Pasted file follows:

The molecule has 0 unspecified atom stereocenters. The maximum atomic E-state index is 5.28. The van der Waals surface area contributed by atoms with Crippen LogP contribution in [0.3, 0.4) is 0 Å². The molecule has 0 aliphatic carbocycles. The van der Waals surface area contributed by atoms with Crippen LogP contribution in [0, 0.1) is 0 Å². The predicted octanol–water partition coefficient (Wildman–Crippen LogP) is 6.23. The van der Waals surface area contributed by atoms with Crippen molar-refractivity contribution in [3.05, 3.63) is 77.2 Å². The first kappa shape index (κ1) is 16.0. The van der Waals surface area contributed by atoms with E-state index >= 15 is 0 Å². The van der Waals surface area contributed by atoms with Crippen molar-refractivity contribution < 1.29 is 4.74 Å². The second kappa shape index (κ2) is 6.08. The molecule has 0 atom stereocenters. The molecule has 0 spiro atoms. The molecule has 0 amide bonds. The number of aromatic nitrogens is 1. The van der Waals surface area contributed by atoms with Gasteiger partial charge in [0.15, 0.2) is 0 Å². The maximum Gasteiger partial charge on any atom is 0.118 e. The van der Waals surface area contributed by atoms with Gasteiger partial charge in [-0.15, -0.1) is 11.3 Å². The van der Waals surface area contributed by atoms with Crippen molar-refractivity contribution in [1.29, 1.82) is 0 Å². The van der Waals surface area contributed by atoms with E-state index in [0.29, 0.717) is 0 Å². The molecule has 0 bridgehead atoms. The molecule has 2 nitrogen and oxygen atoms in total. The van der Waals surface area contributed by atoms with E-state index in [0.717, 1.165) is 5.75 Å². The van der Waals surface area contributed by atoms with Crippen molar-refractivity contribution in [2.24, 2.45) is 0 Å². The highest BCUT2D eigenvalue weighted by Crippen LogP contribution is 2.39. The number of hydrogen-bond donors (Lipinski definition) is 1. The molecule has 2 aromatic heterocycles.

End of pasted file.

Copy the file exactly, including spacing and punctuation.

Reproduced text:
The molecule has 0 unspecified atom stereocenters. The maximum atomic E-state index is 5.28. The van der Waals surface area contributed by atoms with Crippen LogP contribution in [0.3, 0.4) is 0 Å². The molecule has 0 aliphatic carbocycles. The van der Waals surface area contributed by atoms with Crippen LogP contribution in [0, 0.1) is 0 Å². The predicted octanol–water partition coefficient (Wildman–Crippen LogP) is 6.23. The van der Waals surface area contributed by atoms with Crippen molar-refractivity contribution in [3.05, 3.63) is 77.2 Å². The first kappa shape index (κ1) is 16.0. The van der Waals surface area contributed by atoms with E-state index >= 15 is 0 Å². The van der Waals surface area contributed by atoms with Crippen molar-refractivity contribution < 1.29 is 4.74 Å². The second kappa shape index (κ2) is 6.08. The molecule has 0 atom stereocenters. The molecule has 0 spiro atoms. The molecule has 0 amide bonds. The number of aromatic nitrogens is 1. The van der Waals surface area contributed by atoms with Gasteiger partial charge in [0.15, 0.2) is 0 Å². The maximum Gasteiger partial charge on any atom is 0.118 e. The van der Waals surface area contributed by atoms with Gasteiger partial charge in [-0.15, -0.1) is 11.3 Å². The van der Waals surface area contributed by atoms with Crippen molar-refractivity contribution in [1.29, 1.82) is 0 Å². The van der Waals surface area contributed by atoms with E-state index in [0.29, 0.717) is 0 Å². The molecule has 0 bridgehead atoms. The molecule has 2 nitrogen and oxygen atoms in total. The van der Waals surface area contributed by atoms with E-state index in [0.717, 1.165) is 5.75 Å². The van der Waals surface area contributed by atoms with Crippen molar-refractivity contribution in [2.24, 2.45) is 0 Å². The highest BCUT2D eigenvalue weighted by Crippen LogP contribution is 2.39. The number of hydrogen-bond donors (Lipinski definition) is 1. The molecule has 2 aromatic heterocycles.